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dc.contributor.authorLin, S.
dc.contributor.authorWang, S.
dc.contributor.authorMarinova, Dora
dc.contributor.authorZhao, D.
dc.contributor.authorHong, J.
dc.date.accessioned2018-02-06T06:15:17Z
dc.date.available2018-02-06T06:15:17Z
dc.date.created2018-02-06T05:49:50Z
dc.date.issued2017
dc.identifier.citationLin, S. and Wang, S. and Marinova, D. and Zhao, D. and Hong, J. 2017. Impacts of urbanization and real economic development on CO<inf>2</inf>emissions in non-high income countries: Empirical research based on the extended STIRPAT model. Journal of Cleaner Production. 166: pp. 952-966.
dc.identifier.urihttp://hdl.handle.net/20.500.11937/63104
dc.identifier.doi10.1016/j.jclepro.2017.08.107
dc.description.abstract

© 2017 Elsevier Ltd This article focuses on the effects of urbanization and economic development on carbon dioxide (CO 2 ) emissions in non-high income countries using the extended STIRPAT model. Following the building idea of the IPAT model, CO 2 emissions (I) are decomposed into nine factors: population, affluence, technology level, urbanization level, urban employment level, industrialization level, po pulation carrying intensity of the real economy built on goods and services, CO 2 emission intensity and energy intensity. Then the extended IPAT model is reconstructed as the extended STIRPAT model. Furthermore, based on panel data from 1991 to 2013 and using the extended STIRPAT model, this article respectively analyzes the effects of the driving forces, especially urbanization and real economic development, on CO 2 emissions for non-high income countries, upper and lower middle-income countries. The results indicate that urbanization and real economic development have a small impact on CO 2 emissions in non-high income countries. Accelerating urbanization and real economic development will not result in a significant increase in CO 2 emissions. In fact, for upper middle-income countries, real economic development will lead to a decrease in CO 2 emissions, and acceleration of the urbanization process will only cause a small increase in emissions. The main driving factors of CO 2 emissions remain population, affluence, energy intensity and CO 2 emission intensity. This article also quantitatively calculates the actual contribution rate of each driving force for the 1991–2013 period. The study contributes to understanding the emission characteristics and key driving forces in each type of countries, allowing for appropriate policy recommendations.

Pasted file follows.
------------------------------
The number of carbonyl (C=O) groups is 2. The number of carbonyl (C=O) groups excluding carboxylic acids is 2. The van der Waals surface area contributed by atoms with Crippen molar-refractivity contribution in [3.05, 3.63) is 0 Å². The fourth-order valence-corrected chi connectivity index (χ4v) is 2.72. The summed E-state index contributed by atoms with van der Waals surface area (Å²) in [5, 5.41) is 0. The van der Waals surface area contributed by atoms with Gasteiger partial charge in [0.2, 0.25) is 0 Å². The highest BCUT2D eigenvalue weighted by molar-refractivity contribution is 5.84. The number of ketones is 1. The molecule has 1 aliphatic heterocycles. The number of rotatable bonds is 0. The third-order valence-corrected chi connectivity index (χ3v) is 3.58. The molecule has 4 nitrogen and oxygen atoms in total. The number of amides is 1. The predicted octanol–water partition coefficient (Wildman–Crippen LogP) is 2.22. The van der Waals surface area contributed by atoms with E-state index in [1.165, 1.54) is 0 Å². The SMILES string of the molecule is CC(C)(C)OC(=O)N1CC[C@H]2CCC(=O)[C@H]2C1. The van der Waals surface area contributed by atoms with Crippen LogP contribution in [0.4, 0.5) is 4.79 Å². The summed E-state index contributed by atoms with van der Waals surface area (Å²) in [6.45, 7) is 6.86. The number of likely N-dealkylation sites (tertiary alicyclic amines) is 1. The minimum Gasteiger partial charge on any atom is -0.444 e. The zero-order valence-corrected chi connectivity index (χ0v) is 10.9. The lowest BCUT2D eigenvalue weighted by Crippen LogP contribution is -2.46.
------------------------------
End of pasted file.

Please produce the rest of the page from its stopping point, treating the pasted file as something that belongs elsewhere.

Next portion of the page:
dc.publisherElsevier
dc.titleImpacts of urbanization and real economic development on CO<inf>2</inf>emissions in non-high income countries: Empirical research based on the extended STIRPAT model
dc.typeJournal Article
dcterms.source.volume166
dcterms.source.startPage952
dcterms.source.endPage966
dcterms.source.issn0959-6526
dcterms.source.titleJournal of Cleaner Production
curtin.departmentSustainability Policy Institute
curtin.accessStatusFulltext not available


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